A stock option is a form of equity compensation that allows an employee to buy a specific number of shares at a pre-set price. Many startups, private companies, and corporations will include them as part of a compensation plan for prospective employees.
Stock options explained
Stock options aren’t actual shares of stock—they’re the right to buy a set number of company shares at a fixed price, usually called a grant price, strike price, or exercise price. Because your purchase price stays the same, if the value of the stock goes up, you could make money on the difference.
Types of employee stock options
There are two types of employee stock options: incentive stock options (ISOs) and non-qualified stock options (NSOs). These mainly differ by how and when they’re taxed—ISOs could qualify for special tax treatment. Companies often offer stock options as part of your compensation package so you can share in the company’s success.
Instead of stock options, some companies offer alternative equity awards, such as restricted stock awards (RSAs) or restricted stock units (RSUs). These types of equity awards are not the same as stock options, and are treated differently for tax purposes.
Stock option agreement
When you receive an offer letter from a company, it might mention how many stock options the company is offering. But you’ll still need to receive and sign the stock option agreement (also called an option grant or stock option grant) if you want to purchase your shares someday—simply signing the offer letter isn’t enough.
Stock option grants are how your company awards stock options. This document usually includes details about:
- The type of stock options you’ll receive (ISOs or NSOs)
- The number of shares you can purchase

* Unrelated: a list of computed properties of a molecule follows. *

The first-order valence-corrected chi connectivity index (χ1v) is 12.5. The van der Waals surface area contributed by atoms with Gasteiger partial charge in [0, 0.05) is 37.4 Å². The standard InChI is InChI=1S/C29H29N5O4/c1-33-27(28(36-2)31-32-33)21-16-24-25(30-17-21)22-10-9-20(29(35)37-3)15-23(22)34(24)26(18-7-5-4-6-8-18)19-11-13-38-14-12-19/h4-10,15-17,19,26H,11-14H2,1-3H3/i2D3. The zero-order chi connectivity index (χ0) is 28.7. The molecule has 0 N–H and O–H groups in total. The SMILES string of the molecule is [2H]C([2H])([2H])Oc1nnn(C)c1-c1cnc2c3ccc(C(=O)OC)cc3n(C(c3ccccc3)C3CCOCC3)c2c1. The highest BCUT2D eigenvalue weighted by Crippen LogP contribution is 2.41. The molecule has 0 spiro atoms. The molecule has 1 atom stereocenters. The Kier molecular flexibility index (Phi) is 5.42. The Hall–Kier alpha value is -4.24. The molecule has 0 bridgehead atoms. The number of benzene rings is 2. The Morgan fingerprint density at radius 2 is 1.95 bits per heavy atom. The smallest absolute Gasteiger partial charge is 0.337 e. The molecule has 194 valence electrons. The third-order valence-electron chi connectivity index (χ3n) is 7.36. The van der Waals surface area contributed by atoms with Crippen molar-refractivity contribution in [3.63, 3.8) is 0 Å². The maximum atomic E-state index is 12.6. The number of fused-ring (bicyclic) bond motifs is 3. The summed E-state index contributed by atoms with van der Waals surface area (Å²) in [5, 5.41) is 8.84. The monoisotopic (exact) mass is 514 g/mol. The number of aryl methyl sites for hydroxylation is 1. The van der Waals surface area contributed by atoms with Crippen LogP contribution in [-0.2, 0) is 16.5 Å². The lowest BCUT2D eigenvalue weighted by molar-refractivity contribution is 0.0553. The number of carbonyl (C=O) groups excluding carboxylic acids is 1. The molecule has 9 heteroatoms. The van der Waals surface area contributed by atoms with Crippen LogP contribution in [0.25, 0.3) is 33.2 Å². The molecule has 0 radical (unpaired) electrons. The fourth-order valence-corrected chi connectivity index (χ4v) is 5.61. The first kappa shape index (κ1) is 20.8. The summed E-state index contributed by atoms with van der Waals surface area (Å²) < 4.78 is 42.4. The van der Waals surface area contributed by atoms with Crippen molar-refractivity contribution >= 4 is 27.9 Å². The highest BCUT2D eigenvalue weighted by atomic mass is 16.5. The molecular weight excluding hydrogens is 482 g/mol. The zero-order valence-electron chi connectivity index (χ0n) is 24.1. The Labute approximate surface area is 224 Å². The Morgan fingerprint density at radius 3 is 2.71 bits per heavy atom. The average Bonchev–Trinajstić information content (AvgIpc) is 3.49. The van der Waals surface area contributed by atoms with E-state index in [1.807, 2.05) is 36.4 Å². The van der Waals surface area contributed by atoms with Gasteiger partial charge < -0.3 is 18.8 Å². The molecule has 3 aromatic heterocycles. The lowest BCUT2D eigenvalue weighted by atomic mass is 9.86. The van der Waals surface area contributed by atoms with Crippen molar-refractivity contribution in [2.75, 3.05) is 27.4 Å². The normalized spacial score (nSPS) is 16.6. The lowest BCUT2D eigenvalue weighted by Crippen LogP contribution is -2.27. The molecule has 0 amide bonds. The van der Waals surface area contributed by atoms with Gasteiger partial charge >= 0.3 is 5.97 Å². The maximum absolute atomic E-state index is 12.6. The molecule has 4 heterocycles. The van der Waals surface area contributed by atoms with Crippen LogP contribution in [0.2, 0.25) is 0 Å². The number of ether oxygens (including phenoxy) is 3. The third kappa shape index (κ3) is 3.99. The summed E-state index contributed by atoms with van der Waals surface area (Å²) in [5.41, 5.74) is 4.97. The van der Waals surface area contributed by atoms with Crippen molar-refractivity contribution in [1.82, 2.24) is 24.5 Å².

- Your strike price
- Your vesting schedule
Your stock option agreement should also specify its expiration date. In general, ISOs expire 10 years from the date you’re granted them. However, your grant can also expire after you leave the company—you may only have a short window of time to exercise your options (buy the shares) after you leave. If you don’t exercise your options before then, you’ll lose the opportunity to purchase them.
Ask your company if you didn’t receive a stock option agreement. If you just joined in the last month or two, it’s possible that the board has not yet approved your options, in which case you should receive the agreement shortly after the next board meeting.
Remember: If you hope to purchase and sell your stock someday, accepting your stock option agreement is the first step you have to take. It doesn’t cost anything to accept the agreement, and you’re not obligated to actually exercise your options. By accepting it, you’re simply giving yourself the opportunity to exercise in the future.
If your company uses Carta to issue options, you won’t receive a paper version of your stock option agreement. Instead, simply log into your portfolio to view, accept, and print the actual agreement.
How do stock options vest?
Vesting is the process of earning something over time. Companies use vesting to encourage you to stay with them and contribute to the company’s success over many years.